Why aren't these foods on the Fast Metabolism Diet?
While designing the diet that became the book, I wanted nutrients and micronutrients that enhance and optimize the adrenal-calming aspects of Phase 1, the muscle and body-structure-building aspects of Phase 2, and the fat-torching properties of Phase 3. I chose nutrients FIRST -- then chose foods that most optimally fit the profile.
There's a method to my madness! Here are just a few of the foods not on the diet, and why.
Not a day goes by that someone doesn't ask this question! The potassium and sugars in bananas work together in a unique way, actually shuttling the fruit's sugars more quickly to your bloodstream. That's why bananas are a great pre-race food for athletes -- their sugars are quickly absorbed and immediately available for fuel. But on the Fast Metabolism Diet, that's not what we want. We want a s-l-o-w delivery of natural sugars to the body.
Brazil nuts are high in selenium, which has been linked to the prevention of prostate cancer. That's why you'll see Brazil nuts often noted as great for men's health. Brazil nuts are also higher in saturated fats, ultimately why they aren't included on Phase 3. One-quarter cup of Brazil nuts have about 5 grams of saturated fats (the "bad" fat), compared to 1 gram for raw almonds. But they have less fiber and protein, too. Certainly enjoy them after the diet.
"But honey is natural, why can't I use it?" I hear that one a LOT. On the Fast Metabolism Diet, I want you to avoid sweeteners that raise your blood sugar quickly. That includes sugar, molasses, agave, cane juice, fruit juice, and honey. The sugars on the diet -- natural sugars from fruit -- are fed to your blood stream slowly, thanks to the fiber and water content of those fruits. Raw honey has a wonderful blend of vitamins, minerals, amino acids and antioxidants (processed honey has none of these), so after your metabolism is rehabilitated, I think it's a healthful alternative to table sugar.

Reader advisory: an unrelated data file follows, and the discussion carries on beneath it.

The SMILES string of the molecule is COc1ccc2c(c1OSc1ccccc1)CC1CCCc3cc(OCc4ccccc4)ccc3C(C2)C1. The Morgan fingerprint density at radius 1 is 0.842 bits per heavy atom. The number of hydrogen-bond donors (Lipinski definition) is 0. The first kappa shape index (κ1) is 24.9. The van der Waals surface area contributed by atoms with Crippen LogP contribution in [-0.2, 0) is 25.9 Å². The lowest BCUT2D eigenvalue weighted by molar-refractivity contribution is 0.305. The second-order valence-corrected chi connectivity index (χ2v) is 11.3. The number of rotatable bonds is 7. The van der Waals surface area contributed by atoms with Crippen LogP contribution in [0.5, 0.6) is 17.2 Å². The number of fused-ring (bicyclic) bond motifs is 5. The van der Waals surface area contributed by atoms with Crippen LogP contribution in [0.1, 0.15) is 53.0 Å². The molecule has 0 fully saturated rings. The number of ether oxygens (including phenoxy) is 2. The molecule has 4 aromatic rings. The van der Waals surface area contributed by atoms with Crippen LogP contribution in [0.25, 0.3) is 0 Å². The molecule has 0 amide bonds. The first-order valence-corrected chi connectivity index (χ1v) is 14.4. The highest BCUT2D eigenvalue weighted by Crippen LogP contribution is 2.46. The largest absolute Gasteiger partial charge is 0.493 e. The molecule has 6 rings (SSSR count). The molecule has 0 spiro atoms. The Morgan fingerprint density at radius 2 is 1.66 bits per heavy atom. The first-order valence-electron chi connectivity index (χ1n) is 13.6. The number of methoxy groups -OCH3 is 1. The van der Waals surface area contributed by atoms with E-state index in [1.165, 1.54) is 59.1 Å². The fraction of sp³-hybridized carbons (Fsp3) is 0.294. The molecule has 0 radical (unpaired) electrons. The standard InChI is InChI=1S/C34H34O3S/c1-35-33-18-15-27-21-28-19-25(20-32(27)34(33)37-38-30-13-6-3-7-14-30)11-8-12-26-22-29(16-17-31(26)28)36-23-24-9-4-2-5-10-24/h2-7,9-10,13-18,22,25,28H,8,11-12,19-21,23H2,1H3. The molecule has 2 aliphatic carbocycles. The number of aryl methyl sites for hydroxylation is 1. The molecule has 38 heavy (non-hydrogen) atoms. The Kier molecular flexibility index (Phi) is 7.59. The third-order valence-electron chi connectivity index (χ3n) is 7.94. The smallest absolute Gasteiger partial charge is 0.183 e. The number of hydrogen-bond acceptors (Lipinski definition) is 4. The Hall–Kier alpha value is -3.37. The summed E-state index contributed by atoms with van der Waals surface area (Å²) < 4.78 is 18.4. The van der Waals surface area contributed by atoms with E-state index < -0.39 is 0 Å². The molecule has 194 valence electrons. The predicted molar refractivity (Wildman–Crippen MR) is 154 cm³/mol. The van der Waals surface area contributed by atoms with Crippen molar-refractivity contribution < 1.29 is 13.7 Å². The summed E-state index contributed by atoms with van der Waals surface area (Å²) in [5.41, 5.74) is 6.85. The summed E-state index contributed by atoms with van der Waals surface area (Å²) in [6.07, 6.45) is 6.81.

Plain white potatoes do have some health benefits, including a range of antioxidants. They are a good source of vitamin B6 as well as potassium, copper, vitamin C, manganese, phosphorus, niacin, dietary fiber, and pantothenic acid (critical for the metabolism of proteins, fats and carbohydrates). But potatoes, compared to other vegetables, just fall shy in nutrients. Plus they contain a lot of starchy carbohydrate, which the body converts to sugar, potentially causing a spike in blood sugar, insulin and adrenal hormones.
Plus agriculturally, they have been hybridized to resist fungus, and grow at an extremely fast rate, increasing their glycemic index. Because they are grown in the ground, they can absorb toxins, pesticides, and insecticides, so non-organic white potatoes can be one of the dirtier food items.